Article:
When water damage affects your home, you should always consider calling a professional. If you choose to handle some of it yourself, make sure to follow these guidelines to ensure it is done right and that you protect yourself as well as your home.

Make Sure You Are Safe

Take time to ensure that you are not putting yourself at risk at all. Wear proper PPE attire. Put any contaminated items in one area, and check for the presence of mold or asbestos. Make sure that there is no electricity where the water damage is, and check for any tripping hazards.

Take Record Of The Damage

Make sure to photograph any damage contents or damaged parts of your property, for insurance purposes. Snap as many photos as you can of affected areas, and take detailed notes with date and time of the events. This will save you a lot of time and struggle later on with your insurance company.

Notify Your Insurance Company

Make sure that all of your communications with insurance are well documented, through email or by letter. Make sure to meet with the adjuster and ask them all the question you have. Give them your list and photos of the water damage, and make sure to double check that they are not ripping you off.

Work On Getting Things Dried Out

Remove any coverings to address saturation on the carpet. Introduce air flow and dehumidification efforts to the wet areas, and monitor it with a moisture meter until you are sure the area is dry enough.

Keep An Eye Out For Mold Growth

If you notice any mold or suspect that mold may be growing in the water-logged areas, call a professional. Section off the affected area, and try to dry and clean it as best you can, until an expert can come in and remediate it.

Hire For Water Damage Repairs

Start by finding a reliable contractor that will work with your insurance policy and within your insurance policy limits. Work with the team to make your selections, and they will go in and repair everything, making it good as new.

Remember to call a professional water damage restoration company in Georgetown like those on staff at Core24 Services if you have any questions or concerns about water damage at your property


DIY Water Damage Repair

When water damage affects your home you should call a professional. If you aren’t ready to yet, please remember these few tips:

diy water damage repair georgetown de

  1. Remember Safety First!: 

    Establish the source of contamination
    Remember water and electricity don’t mix, be careful!
    Wear proper PPE
    Check for lead or asbestos present (common in homes built prior to 1980)
    Watch for tripping hazards 

  2. Record the Damage:

    Take photographs of the damaged contents or affected building materials 
    Take detailed notes with the date and time of water damage
    Use emails to communicate with your insurance company, not just phone calls

  3. Notify Your Insurance Company:

    Document all conversations through email to establish a timeline
    Make sure to meet in person with the adjuster
    Supply documentation of the water damage to the insurance company
    BEWARE of bad faith adjusting!

  4. Give Time to Dry:

    Remove coverings to address saturation on materials such as carpet
    Introduce adequate air flow to the wet areas
    Add dehumidification device
    Monitor wet areas with a moisture meter

  5. Watch For Mold!

    Mold loves damp areas, if you suspect any mold, call a professional!
    If you do see mold, remove any airflow from the area to prevent spreading
    Section off and quarantine the moldy area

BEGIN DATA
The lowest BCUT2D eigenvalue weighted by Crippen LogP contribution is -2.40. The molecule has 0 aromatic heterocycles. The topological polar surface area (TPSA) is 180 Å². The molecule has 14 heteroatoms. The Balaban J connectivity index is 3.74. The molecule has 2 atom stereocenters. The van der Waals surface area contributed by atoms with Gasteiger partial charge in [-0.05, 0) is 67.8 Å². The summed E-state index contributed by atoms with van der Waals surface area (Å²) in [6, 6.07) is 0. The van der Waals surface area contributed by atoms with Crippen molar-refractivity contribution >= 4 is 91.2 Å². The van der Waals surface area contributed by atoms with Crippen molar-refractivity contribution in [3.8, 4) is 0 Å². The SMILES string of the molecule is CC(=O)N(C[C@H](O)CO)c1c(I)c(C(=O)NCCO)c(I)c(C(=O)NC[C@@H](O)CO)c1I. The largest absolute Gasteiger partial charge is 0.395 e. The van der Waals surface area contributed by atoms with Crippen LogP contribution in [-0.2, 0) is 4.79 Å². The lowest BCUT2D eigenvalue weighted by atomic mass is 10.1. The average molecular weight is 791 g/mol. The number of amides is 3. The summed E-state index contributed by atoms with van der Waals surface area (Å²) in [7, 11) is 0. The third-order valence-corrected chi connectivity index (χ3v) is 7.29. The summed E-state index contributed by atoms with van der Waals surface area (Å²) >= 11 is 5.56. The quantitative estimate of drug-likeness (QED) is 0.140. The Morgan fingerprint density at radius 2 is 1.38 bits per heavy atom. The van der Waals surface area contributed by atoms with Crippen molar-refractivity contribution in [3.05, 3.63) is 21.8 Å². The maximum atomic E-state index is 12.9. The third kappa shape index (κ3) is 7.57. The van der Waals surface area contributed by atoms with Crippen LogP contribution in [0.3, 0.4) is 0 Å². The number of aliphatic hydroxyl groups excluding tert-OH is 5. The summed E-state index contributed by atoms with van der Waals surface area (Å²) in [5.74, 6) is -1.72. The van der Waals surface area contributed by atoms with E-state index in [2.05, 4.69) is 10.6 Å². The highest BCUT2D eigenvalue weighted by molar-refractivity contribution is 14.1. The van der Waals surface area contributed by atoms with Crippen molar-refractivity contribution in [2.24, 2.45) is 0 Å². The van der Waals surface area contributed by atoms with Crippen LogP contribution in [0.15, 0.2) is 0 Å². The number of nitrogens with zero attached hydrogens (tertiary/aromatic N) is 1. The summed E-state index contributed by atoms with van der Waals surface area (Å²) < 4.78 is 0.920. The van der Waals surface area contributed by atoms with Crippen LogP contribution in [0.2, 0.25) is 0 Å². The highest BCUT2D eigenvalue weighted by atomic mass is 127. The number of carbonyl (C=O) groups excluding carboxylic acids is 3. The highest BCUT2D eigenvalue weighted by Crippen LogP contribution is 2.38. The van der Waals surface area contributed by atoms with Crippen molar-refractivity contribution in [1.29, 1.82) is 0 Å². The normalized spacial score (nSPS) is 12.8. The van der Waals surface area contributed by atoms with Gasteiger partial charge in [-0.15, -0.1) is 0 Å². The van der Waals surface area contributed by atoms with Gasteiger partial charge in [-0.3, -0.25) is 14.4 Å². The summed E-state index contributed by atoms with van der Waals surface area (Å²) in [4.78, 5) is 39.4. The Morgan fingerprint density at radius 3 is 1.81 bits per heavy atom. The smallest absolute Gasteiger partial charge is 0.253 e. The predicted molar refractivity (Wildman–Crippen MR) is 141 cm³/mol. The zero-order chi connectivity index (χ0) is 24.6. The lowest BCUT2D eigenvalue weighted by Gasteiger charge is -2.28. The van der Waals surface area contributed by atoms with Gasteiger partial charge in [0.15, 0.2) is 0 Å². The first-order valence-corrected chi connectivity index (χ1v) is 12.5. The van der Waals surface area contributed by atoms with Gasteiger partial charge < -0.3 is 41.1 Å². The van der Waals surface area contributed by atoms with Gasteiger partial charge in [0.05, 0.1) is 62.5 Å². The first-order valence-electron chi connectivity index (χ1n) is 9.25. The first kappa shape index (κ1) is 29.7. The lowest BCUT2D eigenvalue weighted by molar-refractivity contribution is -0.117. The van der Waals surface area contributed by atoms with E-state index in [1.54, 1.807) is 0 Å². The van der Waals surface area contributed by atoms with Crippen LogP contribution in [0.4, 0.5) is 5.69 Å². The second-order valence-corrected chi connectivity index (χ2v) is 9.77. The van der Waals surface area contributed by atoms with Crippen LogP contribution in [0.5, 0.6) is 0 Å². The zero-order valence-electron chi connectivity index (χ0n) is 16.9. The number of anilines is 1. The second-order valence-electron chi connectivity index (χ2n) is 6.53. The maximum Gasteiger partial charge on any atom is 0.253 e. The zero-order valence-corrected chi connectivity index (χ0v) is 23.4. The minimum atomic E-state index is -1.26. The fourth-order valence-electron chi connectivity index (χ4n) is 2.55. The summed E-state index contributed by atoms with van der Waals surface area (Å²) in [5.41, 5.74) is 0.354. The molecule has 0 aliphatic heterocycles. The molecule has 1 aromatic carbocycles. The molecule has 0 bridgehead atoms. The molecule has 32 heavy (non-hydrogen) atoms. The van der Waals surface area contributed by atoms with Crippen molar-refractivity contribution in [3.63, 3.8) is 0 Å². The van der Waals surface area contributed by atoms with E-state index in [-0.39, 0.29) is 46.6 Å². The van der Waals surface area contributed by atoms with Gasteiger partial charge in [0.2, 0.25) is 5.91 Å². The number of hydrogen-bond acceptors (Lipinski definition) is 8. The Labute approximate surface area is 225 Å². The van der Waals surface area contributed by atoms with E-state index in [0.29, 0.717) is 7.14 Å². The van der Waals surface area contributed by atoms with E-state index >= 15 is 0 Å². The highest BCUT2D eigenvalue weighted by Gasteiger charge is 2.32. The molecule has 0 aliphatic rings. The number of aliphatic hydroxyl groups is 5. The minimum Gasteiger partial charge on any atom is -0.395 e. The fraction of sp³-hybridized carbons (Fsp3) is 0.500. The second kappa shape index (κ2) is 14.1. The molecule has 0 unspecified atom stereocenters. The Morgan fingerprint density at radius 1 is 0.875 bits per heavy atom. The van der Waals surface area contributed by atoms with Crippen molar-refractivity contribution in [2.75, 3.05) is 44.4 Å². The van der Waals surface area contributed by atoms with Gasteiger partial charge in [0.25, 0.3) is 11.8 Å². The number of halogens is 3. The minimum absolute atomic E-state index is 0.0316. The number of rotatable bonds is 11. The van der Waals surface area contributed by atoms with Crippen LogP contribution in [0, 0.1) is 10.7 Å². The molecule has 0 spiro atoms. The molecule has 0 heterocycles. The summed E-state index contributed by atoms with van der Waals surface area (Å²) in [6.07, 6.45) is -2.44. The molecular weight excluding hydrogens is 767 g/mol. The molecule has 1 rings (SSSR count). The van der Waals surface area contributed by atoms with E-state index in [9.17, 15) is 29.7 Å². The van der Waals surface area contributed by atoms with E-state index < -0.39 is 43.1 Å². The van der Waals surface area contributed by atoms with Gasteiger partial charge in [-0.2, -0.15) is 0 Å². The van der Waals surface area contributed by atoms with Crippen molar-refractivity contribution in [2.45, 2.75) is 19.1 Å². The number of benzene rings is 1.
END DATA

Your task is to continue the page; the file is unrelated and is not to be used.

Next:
Dry clean, and spot treat with a mild detergent if necessary

  6. Call A Professional for Water Damage Repairs:

    Find a reliable and trusted contractor who can perform water damage restoration safely and thoroughly
    Know your insurance policy and your insurance policy limits
    Once you’ve chosen your water damage restoration company, make sure they can perform mold remediation
    Make sure everything is clean, and stay strong through the process

Remember to call a professional if you have any questions or concerns, like Core24 Services of Georgetown, Delaware. 

Phone number: 833-Core24

Here’s What You Need to Know About Mold in Your Crawlspace

picture in georgetown of  mold in crawlspace

Many homeowners don’t think too much about their crawlspace until it causes a problem. Unfortunately, one of the most common crawl space issues is mold. Once mold gets into your crawl space, it can be hard to remove and can infiltrate the rest of your home. Here’s what you need to know about mold in your crawlspace so you can take care of any issues that do pop up.

Why Is There Mold in My Crawlspace?

Your crawl space sits right on top of the dirt. This dirt can contain quite a bit of moisture, especially after it rains or snows. And mold needs moisture to grow!

Add to that the fact that the wood beams supporting the crawlspace can be nourishment for the mold, and you have yourself the perfect storm. Unless you check your crawlspace often, it can be a great place for mold to grow unmolested.

How to Prevent Mold in Your Crawl Space

There are a few things you can do to prevent mold in your crawlspace.

  • Install a plastic barrier. A plastic vapor barrier should cover the entire floor of the crawl space and go up at least a few inches on all walls. It should be held in place and checked regularly for pooling water.
  • Make sure there aren’t any holes in the foundation where water could enter your crawl space.
  • Ventilate your crawl space. We suggest AT LEAST 1 square foot of ventilation for every 150 feet of crawl space, though more ventilation can improve air flow and allow your crawlspace to dry out faster.
  • Ensure that your gutters and/or downspouts drain at least 6 feet from your foundation. You can buy extenders to take the water away if you don’t have this much space.
  • Check your insulation regularly. Make sure that it is secured against the subfloor, not just stuffed up there. And if it is sagging, you may already have a moisture problem in your crawlspace.
  • Make sure that all dryer vents send air outside your home, not into the crawl space. After all, you don’t need more moist, hot air to help the mold along!
  • Get a high quality sump pump and make sure it is working as it should. If necessary, get a backup battery so it can function even if the power goes out.

How to Get Rid of Mold in your Crawlspace

If you do end up with mold in your crawlspace, you’re likely to need professional crawl space mold remediation. It involves a lot of work in a tight space, with a high amount of attention to detail because of the little nooks and crannies involved. In order to make sure you get rid of all the mold effectively and treat all necessary areas so that it stays away, you will likely want professional expertise guiding the process.

Contact us at Core24 Services if you have mold or moisture problems in your crawl space. We’ll come out, assess the problem, then perform crawl space mold remediation as needed. We won’t leave until your house is mold-free and you won’t have to worry anymore.